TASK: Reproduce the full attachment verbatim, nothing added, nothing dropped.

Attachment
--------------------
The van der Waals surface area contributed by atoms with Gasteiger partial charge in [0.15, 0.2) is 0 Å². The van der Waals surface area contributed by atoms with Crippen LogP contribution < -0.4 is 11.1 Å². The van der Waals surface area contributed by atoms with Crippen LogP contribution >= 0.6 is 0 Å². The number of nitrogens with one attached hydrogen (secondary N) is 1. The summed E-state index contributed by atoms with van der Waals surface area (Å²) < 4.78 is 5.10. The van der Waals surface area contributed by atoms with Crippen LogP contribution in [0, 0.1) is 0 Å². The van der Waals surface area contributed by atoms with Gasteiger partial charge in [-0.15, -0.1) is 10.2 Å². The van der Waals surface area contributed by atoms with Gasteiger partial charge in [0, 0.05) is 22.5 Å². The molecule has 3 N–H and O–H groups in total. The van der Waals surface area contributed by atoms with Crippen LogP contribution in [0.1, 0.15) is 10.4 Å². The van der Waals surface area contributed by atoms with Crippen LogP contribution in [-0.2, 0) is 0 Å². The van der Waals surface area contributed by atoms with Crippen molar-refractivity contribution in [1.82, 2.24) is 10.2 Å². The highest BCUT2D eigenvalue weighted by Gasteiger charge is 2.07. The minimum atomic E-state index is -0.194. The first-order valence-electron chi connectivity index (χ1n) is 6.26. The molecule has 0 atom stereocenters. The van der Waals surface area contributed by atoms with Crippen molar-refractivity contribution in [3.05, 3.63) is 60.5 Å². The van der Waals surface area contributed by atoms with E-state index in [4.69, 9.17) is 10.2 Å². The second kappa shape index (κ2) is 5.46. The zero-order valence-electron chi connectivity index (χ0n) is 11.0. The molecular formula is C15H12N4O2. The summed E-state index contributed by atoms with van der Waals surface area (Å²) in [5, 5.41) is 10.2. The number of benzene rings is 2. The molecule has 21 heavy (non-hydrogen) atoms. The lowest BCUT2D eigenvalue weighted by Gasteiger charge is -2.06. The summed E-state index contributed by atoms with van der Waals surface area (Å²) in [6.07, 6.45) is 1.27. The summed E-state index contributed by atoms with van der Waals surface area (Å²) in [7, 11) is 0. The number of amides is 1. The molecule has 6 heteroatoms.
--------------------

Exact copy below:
The van der Waals surface area contributed by atoms with Gasteiger partial charge in [0.15, 0.2) is 0 Å². The van der Waals surface area contributed by atoms with Crippen LogP contribution < -0.4 is 11.1 Å². The van der Waals surface area contributed by atoms with Crippen LogP contribution >= 0.6 is 0 Å². The number of nitrogens with one attached hydrogen (secondary N) is 1. The summed E-state index contributed by atoms with van der Waals surface area (Å²) < 4.78 is 5.10. The van der Waals surface area contributed by atoms with Crippen LogP contribution in [0, 0.1) is 0 Å². The van der Waals surface area contributed by atoms with Gasteiger partial charge in [-0.15, -0.1) is 10.2 Å². The van der Waals surface area contributed by atoms with Gasteiger partial charge in [0, 0.05) is 22.5 Å². The molecule has 3 N–H and O–H groups in total. The van der Waals surface area contributed by atoms with Crippen LogP contribution in [0.1, 0.15) is 10.4 Å². The van der Waals surface area contributed by atoms with Crippen LogP contribution in [-0.2, 0) is 0 Å². The van der Waals surface area contributed by atoms with Crippen molar-refractivity contribution in [1.82, 2.24) is 10.2 Å². The highest BCUT2D eigenvalue weighted by Gasteiger charge is 2.07. The minimum atomic E-state index is -0.194. The first-order valence-electron chi connectivity index (χ1n) is 6.26. The molecule has 0 atom stereocenters. The van der Waals surface area contributed by atoms with Crippen molar-refractivity contribution in [3.05, 3.63) is 60.5 Å². The van der Waals surface area contributed by atoms with E-state index in [4.69, 9.17) is 10.2 Å². The second kappa shape index (κ2) is 5.46. The zero-order valence-electron chi connectivity index (χ0n) is 11.0. The molecular formula is C15H12N4O2. The summed E-state index contributed by atoms with van der Waals surface area (Å²) in [5, 5.41) is 10.2. The number of benzene rings is 2. The molecule has 21 heavy (non-hydrogen) atoms. The lowest BCUT2D eigenvalue weighted by Gasteiger charge is -2.06. The summed E-state index contributed by atoms with van der Waals surface area (Å²) in [6.07, 6.45) is 1.27. The summed E-state index contributed by atoms with van der Waals surface area (Å²) in [7, 11) is 0. The number of amides is 1. The molecule has 6 heteroatoms.